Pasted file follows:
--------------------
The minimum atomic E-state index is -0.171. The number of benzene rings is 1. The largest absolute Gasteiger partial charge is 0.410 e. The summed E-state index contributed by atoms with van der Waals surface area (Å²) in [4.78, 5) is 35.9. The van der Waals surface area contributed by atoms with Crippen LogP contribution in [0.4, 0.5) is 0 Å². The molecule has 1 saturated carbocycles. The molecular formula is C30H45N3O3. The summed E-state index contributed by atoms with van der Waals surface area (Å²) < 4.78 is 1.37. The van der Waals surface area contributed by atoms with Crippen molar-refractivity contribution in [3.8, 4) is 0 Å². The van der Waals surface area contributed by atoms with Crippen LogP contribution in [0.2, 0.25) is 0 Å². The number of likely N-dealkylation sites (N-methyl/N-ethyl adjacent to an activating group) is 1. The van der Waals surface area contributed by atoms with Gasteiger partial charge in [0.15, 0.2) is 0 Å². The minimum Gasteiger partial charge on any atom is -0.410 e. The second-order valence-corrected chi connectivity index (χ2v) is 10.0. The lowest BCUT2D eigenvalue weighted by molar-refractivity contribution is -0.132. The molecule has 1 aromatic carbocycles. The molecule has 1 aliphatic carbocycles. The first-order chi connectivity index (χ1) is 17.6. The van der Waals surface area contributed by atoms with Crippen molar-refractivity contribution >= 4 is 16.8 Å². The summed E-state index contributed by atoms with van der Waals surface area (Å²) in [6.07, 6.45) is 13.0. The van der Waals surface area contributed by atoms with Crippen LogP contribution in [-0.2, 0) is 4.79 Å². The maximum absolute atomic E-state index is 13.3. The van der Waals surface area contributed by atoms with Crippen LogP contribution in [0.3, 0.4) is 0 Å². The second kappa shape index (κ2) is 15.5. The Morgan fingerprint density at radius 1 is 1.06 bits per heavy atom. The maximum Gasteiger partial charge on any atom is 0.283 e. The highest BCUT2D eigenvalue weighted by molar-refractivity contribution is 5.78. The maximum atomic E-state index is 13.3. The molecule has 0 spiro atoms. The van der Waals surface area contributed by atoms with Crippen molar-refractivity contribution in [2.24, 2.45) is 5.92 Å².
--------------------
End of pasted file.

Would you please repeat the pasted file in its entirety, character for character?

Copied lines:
The minimum atomic E-state index is -0.171. The number of benzene rings is 1. The largest absolute Gasteiger partial charge is 0.410 e. The summed E-state index contributed by atoms with van der Waals surface area (Å²) in [4.78, 5) is 35.9. The van der Waals surface area contributed by atoms with Crippen LogP contribution in [0.4, 0.5) is 0 Å². The molecule has 1 saturated carbocycles. The molecular formula is C30H45N3O3. The summed E-state index contributed by atoms with van der Waals surface area (Å²) < 4.78 is 1.37. The van der Waals surface area contributed by atoms with Crippen molar-refractivity contribution in [3.8, 4) is 0 Å². The van der Waals surface area contributed by atoms with Crippen LogP contribution in [0.2, 0.25) is 0 Å². The number of likely N-dealkylation sites (N-methyl/N-ethyl adjacent to an activating group) is 1. The van der Waals surface area contributed by atoms with Gasteiger partial charge in [0.15, 0.2) is 0 Å². The minimum Gasteiger partial charge on any atom is -0.410 e. The second-order valence-corrected chi connectivity index (χ2v) is 10.0. The lowest BCUT2D eigenvalue weighted by molar-refractivity contribution is -0.132. The molecule has 1 aromatic carbocycles. The molecule has 1 aliphatic carbocycles. The first-order chi connectivity index (χ1) is 17.6. The van der Waals surface area contributed by atoms with Crippen molar-refractivity contribution >= 4 is 16.8 Å². The summed E-state index contributed by atoms with van der Waals surface area (Å²) in [6.07, 6.45) is 13.0. The van der Waals surface area contributed by atoms with Crippen LogP contribution in [-0.2, 0) is 4.79 Å². The maximum absolute atomic E-state index is 13.3. The van der Waals surface area contributed by atoms with Crippen LogP contribution in [0.3, 0.4) is 0 Å². The second kappa shape index (κ2) is 15.5. The Morgan fingerprint density at radius 1 is 1.06 bits per heavy atom. The maximum Gasteiger partial charge on any atom is 0.283 e. The highest BCUT2D eigenvalue weighted by molar-refractivity contribution is 5.78. The maximum atomic E-state index is 13.3. The molecule has 0 spiro atoms. The van der Waals surface area contributed by atoms with Crippen molar-refractivity contribution in [2.24, 2.45) is 5.92 Å².